Latest news: OnePlus is currently rolling out an update for the OnePlus 3 that includes a fix for the phone’s only significant weakness – its crazy colour-accuracy problems. To access the new colour settings, you need the latest 3.2.1 software update, and then you’ll need to turn on Developer Options. Jump to the Display Quality section of this review (use the dropdown menu above) to find out how to do this, and to discover how much the new setting improves colour accuracy.
OnePlus 3 review
The OnePlus 3 is one of the most highly anticipated smartphones of 2016 so far, and it has a lot to live up to. Its predecessor, the OnePlus 2, has been my pick of the sub-£300 smartphones ever since it launched last year, and is still on sale at £249. The new model is £60 more expensive, so is the OnePlus 3 worth the price hike?
Immediate impressions are positive. Although the phone has the same 5.5in-sized screen as the OnePlus 2, elsewhere, it’s all change. The headline specifications see the new phone move to the faster, more efficient Snapdragon 820 processor, with twice the amount of RAM. The OnePlus 3 has NFC in addition to a front-mounted fingerprint reader, allowing it to be used for contactless payments via Android Pay. Although the screen is the same size, OnePlus now employs AMOLED tech where its predecessor had an IPS display. And the camera sees an upgrade in resolution and features.
I wasn’t quite as bowled over with the design when I first clapped eyes on it. It looks bland from a distance; a design that’s indistinct, that looks eerily like the long-lost love child of the HTC One M9 and Honor 5X, that simply doesn’t make a statement.
Get it in your hand, however, and it’s a different story. The OnePlus feels robust and refined in all the right ways. In fact, you know what? It’s great. Really great. Forget about the bland looks – the OnePlus 3 is fabulous value.
In fact, if you gave this to me and blanked out the logo, I’d guess it was a far more expensive handset, closer to £600 than £329. It’s lighter and slimmer than the OnePlus 2, shaving 17g off that phone’s weight and 1.5mm off its thickness, despite having the same-sized screen, and it’s packed with lovely little details. The edges of the screen are slightly rounded, the buttons have a solid, positive click, and the do-not-disturb slider on the left edge has a lovely mechanical snick to it.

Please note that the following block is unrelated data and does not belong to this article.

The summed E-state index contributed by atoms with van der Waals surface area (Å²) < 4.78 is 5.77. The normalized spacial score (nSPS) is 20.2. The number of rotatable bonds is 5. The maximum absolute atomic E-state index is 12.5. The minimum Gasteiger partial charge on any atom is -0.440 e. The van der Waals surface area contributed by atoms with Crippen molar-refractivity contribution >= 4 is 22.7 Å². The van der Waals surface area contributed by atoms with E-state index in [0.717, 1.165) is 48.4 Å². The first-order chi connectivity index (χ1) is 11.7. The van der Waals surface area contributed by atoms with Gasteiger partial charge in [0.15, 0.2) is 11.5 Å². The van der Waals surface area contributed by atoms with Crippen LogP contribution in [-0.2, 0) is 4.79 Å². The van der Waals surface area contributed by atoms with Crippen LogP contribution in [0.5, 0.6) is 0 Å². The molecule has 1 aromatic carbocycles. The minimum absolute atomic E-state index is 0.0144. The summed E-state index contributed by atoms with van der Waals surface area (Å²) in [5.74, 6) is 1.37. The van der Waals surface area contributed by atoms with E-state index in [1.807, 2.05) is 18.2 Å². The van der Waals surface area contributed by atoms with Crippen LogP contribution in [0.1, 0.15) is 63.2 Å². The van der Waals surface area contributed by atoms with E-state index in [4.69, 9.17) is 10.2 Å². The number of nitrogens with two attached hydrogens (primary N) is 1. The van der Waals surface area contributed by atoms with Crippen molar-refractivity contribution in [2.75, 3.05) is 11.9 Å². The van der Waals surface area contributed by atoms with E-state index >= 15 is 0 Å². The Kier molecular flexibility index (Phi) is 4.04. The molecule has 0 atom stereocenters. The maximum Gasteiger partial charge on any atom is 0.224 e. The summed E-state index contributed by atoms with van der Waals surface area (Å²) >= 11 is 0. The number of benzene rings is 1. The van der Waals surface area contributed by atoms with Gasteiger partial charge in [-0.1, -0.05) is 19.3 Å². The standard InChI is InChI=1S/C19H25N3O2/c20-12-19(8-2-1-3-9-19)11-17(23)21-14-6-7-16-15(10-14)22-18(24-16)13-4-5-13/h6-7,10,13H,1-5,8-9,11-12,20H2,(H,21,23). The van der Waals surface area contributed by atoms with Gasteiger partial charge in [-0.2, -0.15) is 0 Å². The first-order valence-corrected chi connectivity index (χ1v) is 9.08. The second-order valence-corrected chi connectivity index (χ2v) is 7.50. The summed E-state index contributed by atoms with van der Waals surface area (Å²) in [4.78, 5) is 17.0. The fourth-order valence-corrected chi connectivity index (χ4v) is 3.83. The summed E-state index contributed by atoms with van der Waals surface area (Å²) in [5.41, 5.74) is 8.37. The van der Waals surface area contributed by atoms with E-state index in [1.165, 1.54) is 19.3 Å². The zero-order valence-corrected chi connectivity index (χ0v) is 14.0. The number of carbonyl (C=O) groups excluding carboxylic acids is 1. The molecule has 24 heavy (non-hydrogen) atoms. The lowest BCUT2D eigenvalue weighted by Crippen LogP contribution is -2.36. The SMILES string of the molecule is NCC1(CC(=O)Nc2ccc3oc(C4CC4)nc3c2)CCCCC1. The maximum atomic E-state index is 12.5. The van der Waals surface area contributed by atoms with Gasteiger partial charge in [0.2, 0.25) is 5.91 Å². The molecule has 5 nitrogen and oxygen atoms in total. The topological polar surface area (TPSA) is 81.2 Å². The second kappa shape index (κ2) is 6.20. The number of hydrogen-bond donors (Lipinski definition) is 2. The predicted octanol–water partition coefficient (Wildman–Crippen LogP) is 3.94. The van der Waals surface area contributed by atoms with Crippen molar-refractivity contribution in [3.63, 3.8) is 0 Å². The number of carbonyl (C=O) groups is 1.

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That slider was one of my favourite features on the OnePlus 2, and it’s great to see it here as well. Being able to put the phone into silent mode at the flick of a switch is so useful you have to wonder why more Android manufacturers haven’t done it.
And it’s combined here with other practical features. The fingerprint reader sits below the screen in the middle, and it’s as responsive and reliable as you’d hope it to be. There’s also a dual-SIM slot on the left-hand edge, although you don’t get a microSD slot to expand the phone’s 64GB of internal storage.
One thing that fans of the OnePlus 2 might bemoan is the fact you can no longer remove the backplate and replace it with a finish of your choosing. OnePlus’ selection of official cases makes up for this, however, with a choice of five different options, and a mixture of natural and man-made materials to choose from.
The “black apricot” wood case is my favourite (pictured above on the far left), but if that doesn’t tickle your fancy, you can have bamboo, black “sandstone”, carbon fibre and rosewood as well. The cases cost £20 each and you can order them on the OnePlus website.
If one of them takes your fancy at all, it’s well worth ordering when you buy your phone, as OnePlus doesn’t offer free shipping below £60. Alternatively, there’s already a good selection of third-party cases you can buy through retailers such as Amazon.
Buy OnePlus 3 cases now from Amazon
^ Carbon Fibre
^ Black apricot
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